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The Aviation Safety Letter (ASL) is published quarterly by Transport Canada, Civil Aviation. The ASL includes articles that address aviation safety from all perspectives, such as safety insight derived from accidents and incidents, information tailored to the needs of maintenance and servicing personnel.

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2015 David Charles Abramson Memorial (DCAM) Flight Instructor Safety Award

  • Announcing Catherine Lynn Press of Chinoook Helicopters, BC as the 13th recipient of the annual DCAM Flight Instructor Safety Award.
  • Catherine holds both fixed wing and helicopter licenses, was the first woman in Canada to hold a helicopter instructor rating and is the only Canadian helicopter pilot to hold a Chinese licence.
  • The annual DCAM Award promotes flight safety by recognizing exceptional flight instructors in Canada and has brought recognition and awareness to the flight instructor community.

Increases in Large Bird Populations and High Aircraft Speeds Could Result in Damaging Impacts

  • Transport Canada (TC) has been collecting data on wildlife strikes for many years through their Bird Strike Information System (BSIS).
  • In Canada, 577 wildlife strikes were reported from 2005 to 2014.
  • It has been understood for many years now that strikes involving larger birds are most likely to result in aircraft damage despite small birds being struck more often.
  • In order to obtain this kind of information, all personnel involved - including pilots, maintenance personnel and airlines - should report wildlife strike details. (For help identifying species, consult with the Bird Strike Association of Canada.)
  • Analysis of BSIS data demonstrated that nearly half (46%) of damaging bird strikes involved gulls or geese.
  • This can prove challenging for airports as populations of Canada Geese have increased substantially in recent years.
  • As a resident Canada goose often weighs over 6 kilograms (10 lbs), more than one in four Canada geese strikes cause damage to the aircraft struck.
  • Other birds that should be considered to be problematic include are ducks (particularly mallards), as well as raptors such as hawks, eagles, and owls.
  • As velocity increases, the impact force between two objects increases exponentially.
  • To reduce the impact force should an aircraft collide with a wildlife species, TC has regulated that aircraft speed should be kept below 250 kt below 10 000 ft AGL.
  • Even so, a 12-lb Canada goose struck by an airplane flying 50-mph at liftoff generates the kinetic energy of a 1 000-lb weight dropped from a height of 10 ft.
  • With the population of Canada geese, snow geese, snowy owls and other large bird species on the rise, the department is requesting wildlife strike reports from airports, and we encourage everyone to report wildlife strikes and near misses via the BSIS portal at http://wwwapps.tc.gc.ca/Saf-Sec-Sur/2/bsis/ (Note: Airport managers should also inform TC if no wildlife strikes have occurred within the past year.)

ASL 2-2016 also includes charts & tables comparing the size & impact damage of various species.

Watch for Mixed Instrumentation in Gliders

  • Beware of Gliders with different instrumentation in the front & rear seats.
  • Altimeters & airspeed indicators might measure in Feet in one seat, but in Metres in the other.
  • After a fatal glider accident in 2004 - which may have involved mismatched altimeters - the Coroner advised pilots to be aware of the possible dangers.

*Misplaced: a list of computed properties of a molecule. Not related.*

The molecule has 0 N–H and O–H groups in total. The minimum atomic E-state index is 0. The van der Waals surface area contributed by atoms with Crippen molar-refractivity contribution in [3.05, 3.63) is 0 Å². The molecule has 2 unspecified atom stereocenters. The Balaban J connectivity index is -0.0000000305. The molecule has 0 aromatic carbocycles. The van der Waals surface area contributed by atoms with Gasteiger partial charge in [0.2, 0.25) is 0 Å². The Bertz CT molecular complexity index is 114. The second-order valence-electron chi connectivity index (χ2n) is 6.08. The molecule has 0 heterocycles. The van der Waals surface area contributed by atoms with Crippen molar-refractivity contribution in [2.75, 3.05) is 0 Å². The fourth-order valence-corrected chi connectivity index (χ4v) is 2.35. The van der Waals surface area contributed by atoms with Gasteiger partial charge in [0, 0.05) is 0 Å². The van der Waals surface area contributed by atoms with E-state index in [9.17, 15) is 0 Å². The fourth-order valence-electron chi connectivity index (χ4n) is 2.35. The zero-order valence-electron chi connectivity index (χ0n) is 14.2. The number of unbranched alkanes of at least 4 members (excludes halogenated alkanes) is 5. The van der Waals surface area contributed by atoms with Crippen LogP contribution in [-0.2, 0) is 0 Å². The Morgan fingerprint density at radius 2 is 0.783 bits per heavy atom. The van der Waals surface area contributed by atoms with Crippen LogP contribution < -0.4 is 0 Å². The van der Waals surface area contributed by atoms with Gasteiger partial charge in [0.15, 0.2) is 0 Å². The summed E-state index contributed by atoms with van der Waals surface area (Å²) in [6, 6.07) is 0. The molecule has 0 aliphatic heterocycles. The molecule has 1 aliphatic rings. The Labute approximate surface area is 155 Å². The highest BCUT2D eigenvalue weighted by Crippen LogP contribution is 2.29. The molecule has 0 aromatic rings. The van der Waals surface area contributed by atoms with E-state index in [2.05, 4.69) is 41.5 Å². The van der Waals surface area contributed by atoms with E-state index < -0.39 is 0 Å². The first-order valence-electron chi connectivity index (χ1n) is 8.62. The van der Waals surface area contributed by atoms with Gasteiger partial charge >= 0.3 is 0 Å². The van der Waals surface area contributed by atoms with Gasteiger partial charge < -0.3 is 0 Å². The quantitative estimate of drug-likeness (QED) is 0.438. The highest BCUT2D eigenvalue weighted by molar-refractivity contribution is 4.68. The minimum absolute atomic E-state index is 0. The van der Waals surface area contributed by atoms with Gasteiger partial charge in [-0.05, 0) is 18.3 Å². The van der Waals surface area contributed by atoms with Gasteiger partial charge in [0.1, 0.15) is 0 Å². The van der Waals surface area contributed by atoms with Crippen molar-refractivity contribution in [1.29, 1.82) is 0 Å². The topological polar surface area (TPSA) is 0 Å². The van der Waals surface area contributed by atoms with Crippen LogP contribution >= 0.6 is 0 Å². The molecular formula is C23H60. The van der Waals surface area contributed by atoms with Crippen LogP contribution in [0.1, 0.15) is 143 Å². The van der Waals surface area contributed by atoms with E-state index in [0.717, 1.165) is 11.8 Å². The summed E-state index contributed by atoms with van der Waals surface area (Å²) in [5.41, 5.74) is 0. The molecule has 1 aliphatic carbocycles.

• A pilot who normally flies with a traditional altimeter in feet, but is suddenly made to fly with an altimeter in meters, could misinterpret - in a busy moment - his or her altitude leading to potentially fatal results.

Civil Aviation Issues Reporting System (CAIRS)

  • Notice that the Civil Aviation Issues Reporting System (CAIRS) database has been decommissioned as of March 31, 2016.
  • In its place, the aviation community and the public will report issues or concerns through the Civil Aviation Communications Centre.
  • Please contact them by the methods outlined: Requests to: This email address is being protected from spambots. You need JavaScript enabled to view it. or by Facsimile 613-957-4208 Questions to: 1-800-305-2059
  • NOTE: In an effort to maintain confidentiality, steps have been taken by the communication centre to handle confidential enquiries, but incoming submission must be clearly marked as confidential in the title and body of the submission.

Risk Assessment in General Aviation

  • Examples of flights that may have proceeded without an adequate risk assessment.
  • Pilots assess risk everyday using metrics such as weather forecasts, runway conditions and deferred aircraft defects - but what constitutes acceptable risk?
  • Pilots generally do not accept unnecessary risk. Other times, the risk is so small that it is obviously worth commencing the flight. Most of the time, the risk falls somewhere in between.
  • But, regrettably, there is often no formal process by which the risk associated with GA and training flights is assessed.
  • Pilots assess risk with every flight; but as a group, aviators keep getting caught in situations where multiple risk factors add up to an accident or incident. And in all accidents, there are many links in The Accident Chain. But how can we identify and address these risks before it's too late?
  • A tool already in use by many charter and corporate operators is called the flight risk assessment tool (FRAT) and it is easy to implement and use.
  • FRAT is a system that quantifies risk.
  • To use FRAT, a checklist of possible threats is consulted and a score is assigned to each threat that you are likely to encounter during your flight.
  • Greater threats have a higher score. As the score climbs, FRAT alerts the pilot to look closely at the risk involved.
  • Some online flight planning Web sites, such as www.fltplan.com, even allow you to develop your own customizable FRAT assessment on their site.
  • A two minute quantitative measurement before your flight can help indicate if the risk level is getting too high and provide an opportunity to mitigate or reject the risk before it is too late.

Gliders: Advancements in Collision Avoidance Technology


  • Following two fatal mid-air collisions involving Gliders, the TSB concluded that "if the see-and-avoid principle is relied upon as the sole means of collision avoidance when operating in visual flight rules [VFR] conditions, then there is a continued risk of collision."